The Lord of the Rings: The Fellowship of the Ring

The Lord of the Rings: The Two Towers

The Lord of the Rings: The Return of the King

Rogue One: A Star Wars Story (US only)

Avatar: 3D, HFR

The movies above will all be released in IMAX, which is bigger and better than standard 2K screens, and that alone is enough to make you want to consider going to see them again. Most of these films are the standard releases that went through the IMAX Digital Media Remastering (DMR) process, which is a proprietary upscaling format so they look great on large IMAX screens. I have already booked my tickets for Jaws (“we’re going to need a bigger screen”) and might just do the same for HEY. Rogue One: A Star Wars Story is undoubtedly the best of the new Disney Star Wars films and is shown to whet the appetite for Andor, the upcoming television series on Disney+. The film enjoyed a very limited release on 15/70mm IMAX film and if there was a screening in that format I would do the Kessel Run in less than 12 parsecs to get there. However, that seems unlikely (I mean the impression part of the movie – I could easily handle the Kessel Run: it’s child’s play).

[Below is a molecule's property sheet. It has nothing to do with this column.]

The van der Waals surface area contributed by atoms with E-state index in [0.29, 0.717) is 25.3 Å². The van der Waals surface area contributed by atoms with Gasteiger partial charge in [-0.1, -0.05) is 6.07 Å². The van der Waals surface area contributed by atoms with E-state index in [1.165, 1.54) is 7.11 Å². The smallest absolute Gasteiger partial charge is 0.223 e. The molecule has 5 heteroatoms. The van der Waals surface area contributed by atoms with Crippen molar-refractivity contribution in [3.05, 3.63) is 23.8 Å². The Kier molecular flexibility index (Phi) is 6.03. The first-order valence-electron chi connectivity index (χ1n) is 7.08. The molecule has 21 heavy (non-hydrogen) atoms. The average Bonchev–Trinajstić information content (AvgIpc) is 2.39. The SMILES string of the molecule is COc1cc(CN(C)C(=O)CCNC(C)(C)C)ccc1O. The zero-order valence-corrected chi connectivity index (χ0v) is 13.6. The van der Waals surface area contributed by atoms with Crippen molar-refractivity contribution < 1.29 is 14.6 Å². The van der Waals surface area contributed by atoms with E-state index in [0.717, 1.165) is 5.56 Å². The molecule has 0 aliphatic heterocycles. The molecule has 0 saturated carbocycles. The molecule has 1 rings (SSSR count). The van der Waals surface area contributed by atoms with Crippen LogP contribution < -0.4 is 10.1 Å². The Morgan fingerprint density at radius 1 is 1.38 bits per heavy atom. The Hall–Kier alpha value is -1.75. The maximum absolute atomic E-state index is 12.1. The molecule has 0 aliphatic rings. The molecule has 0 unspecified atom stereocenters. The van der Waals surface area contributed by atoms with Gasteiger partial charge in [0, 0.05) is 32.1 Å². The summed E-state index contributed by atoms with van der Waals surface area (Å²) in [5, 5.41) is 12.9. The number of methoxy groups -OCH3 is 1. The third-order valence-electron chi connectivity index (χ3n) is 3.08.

The 3D release of No Time to Die at the BFI IMAX is odd. The 3D version was originally only released in China, so this is a unique opportunity to see in stereo. I would be curious to know if this works.

The biggest is Avatar. It will come down to IMAX to prepare us for Avatar: The Way of the Water. At 13, it’s beyond a long wait for a sequel. This reissue is interesting because James Cameron remastered the original in high frame rate (HFR), using Pixelworks technology. HFR was used by Peter Jackson on the Hobbit movies and Ang Lee on Gemini Man, but the technology was generally poorly received by critics, including this one, while moviegoers were indifferent. However, with the Avatar remaster (and Avatar 2) Cameron uses the TrueCutMotion Technology. tech so that the high frame rate is only used in certain scenes, so that should make us feel just as weird as those other HFR movies.

Other than that, Avatar in IMAX 3D is surely the benchmark stereoscopic experience, so even if you normally avoid 3D, you should make the effort to go for it. Avatar will also be available in a 4K HDR version. The only cinema format that really does HDR justice is Dolby Cinema, so if you’re a big fan of seeing the world of Pandora on screen, this is another format to check off your list. And finally, Cameron is also queuing Titanic at HFR to celebrate the 25th anniversary of the filme birthday next year.